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The gene encoding Xenopus embryonic epidermal keratin XK70A exhibits a hybrid type I-type II intron pattern.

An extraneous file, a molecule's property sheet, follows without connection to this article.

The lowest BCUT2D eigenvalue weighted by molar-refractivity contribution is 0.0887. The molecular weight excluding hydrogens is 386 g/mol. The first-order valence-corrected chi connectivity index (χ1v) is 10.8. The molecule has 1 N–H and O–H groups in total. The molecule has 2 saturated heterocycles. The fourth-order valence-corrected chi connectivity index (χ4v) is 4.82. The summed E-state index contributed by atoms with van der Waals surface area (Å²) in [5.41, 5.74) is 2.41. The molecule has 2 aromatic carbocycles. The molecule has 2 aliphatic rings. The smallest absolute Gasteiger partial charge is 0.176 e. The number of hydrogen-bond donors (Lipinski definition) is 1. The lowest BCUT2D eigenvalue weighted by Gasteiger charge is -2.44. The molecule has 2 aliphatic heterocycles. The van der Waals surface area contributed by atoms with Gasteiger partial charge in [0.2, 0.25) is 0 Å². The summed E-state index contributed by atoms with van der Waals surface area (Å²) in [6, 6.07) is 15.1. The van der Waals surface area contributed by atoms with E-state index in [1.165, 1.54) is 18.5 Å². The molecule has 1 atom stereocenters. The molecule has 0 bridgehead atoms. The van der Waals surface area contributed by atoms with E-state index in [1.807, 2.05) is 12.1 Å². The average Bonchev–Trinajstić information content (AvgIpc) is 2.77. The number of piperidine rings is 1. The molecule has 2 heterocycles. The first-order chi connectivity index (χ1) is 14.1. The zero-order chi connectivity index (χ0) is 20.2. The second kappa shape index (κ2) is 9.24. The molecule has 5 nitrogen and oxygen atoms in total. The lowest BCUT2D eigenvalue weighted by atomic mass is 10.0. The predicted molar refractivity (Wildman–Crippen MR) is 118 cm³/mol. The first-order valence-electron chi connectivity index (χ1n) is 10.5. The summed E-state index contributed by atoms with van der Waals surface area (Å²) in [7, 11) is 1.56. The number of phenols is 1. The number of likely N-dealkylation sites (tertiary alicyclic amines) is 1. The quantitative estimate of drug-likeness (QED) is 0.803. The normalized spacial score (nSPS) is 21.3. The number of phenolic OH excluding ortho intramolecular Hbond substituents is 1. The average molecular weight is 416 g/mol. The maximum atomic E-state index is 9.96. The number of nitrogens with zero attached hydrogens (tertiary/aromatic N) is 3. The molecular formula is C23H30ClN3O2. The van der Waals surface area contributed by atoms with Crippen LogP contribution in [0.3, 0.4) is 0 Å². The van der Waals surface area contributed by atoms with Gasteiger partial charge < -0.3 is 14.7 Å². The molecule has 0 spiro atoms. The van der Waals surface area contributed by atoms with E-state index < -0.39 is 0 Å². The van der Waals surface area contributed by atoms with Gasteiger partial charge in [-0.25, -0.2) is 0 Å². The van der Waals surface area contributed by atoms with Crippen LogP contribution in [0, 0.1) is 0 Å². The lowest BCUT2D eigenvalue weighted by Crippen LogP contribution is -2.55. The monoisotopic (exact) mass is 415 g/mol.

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JAMA Patient Page | Genetics: the Basics N U C L E U S DNA double helix G E N E TIC S The Journal of the American Medical AssociationJAMA PATIENT PAGE Genetics: the Basics G enetics includes the study of how human characteristics are inherited from one’s parents. It explains how traits as simple as eye color or as complex as susceptibility to diseases run in families. Genes are units of heredity passed from parents to offspring and are contained in a person’s cells—every human cell contains about 20 000 to 25 000 genes. Genes vary greatly from person to person and influence personality, intelligence, physical appearance, and other traits to a certain extent, but learning and environment play important roles as well. The March 19, 2008, issue of JAMA is a theme issue on genetics. This Patient Page is adapted from one published in the November 14, 2001, issue of JAMA. GENETICS TERMINOLOGY FOR MORE INFORMATION • Human Genome Project information • Centers for Disease Control and Prevention INFORM YOURSELF To find this and previous JAMA Patient Pages, go to the Patient Page link on JAMA’s Web site at Janet M. Torpy, MD, Writer Cassio Lynm, MA, Illustrator Richard M. Glass, MD, Editor 1388 JAMA, March 19, 2008—Vol 299, No. 11 Sources: American Medical Association Encyclopedia of Medicine, American Medical Association Family Medical Guide, Centers for Disease Control and Prevention, Human Genetics Programme (World Health Organization), National Human Genome Research Institute, Public Health Genetics Unit The JAMA Patient Page is a public service of JAMA. The information and recommendations appearing on this page are appropriate in most instances, but they are not a substitute for medical diagnosis. For specific information concerning your personal medical condition, JAMA suggests that you consult your physician. This page may be photocopied noncommercially by physicians an

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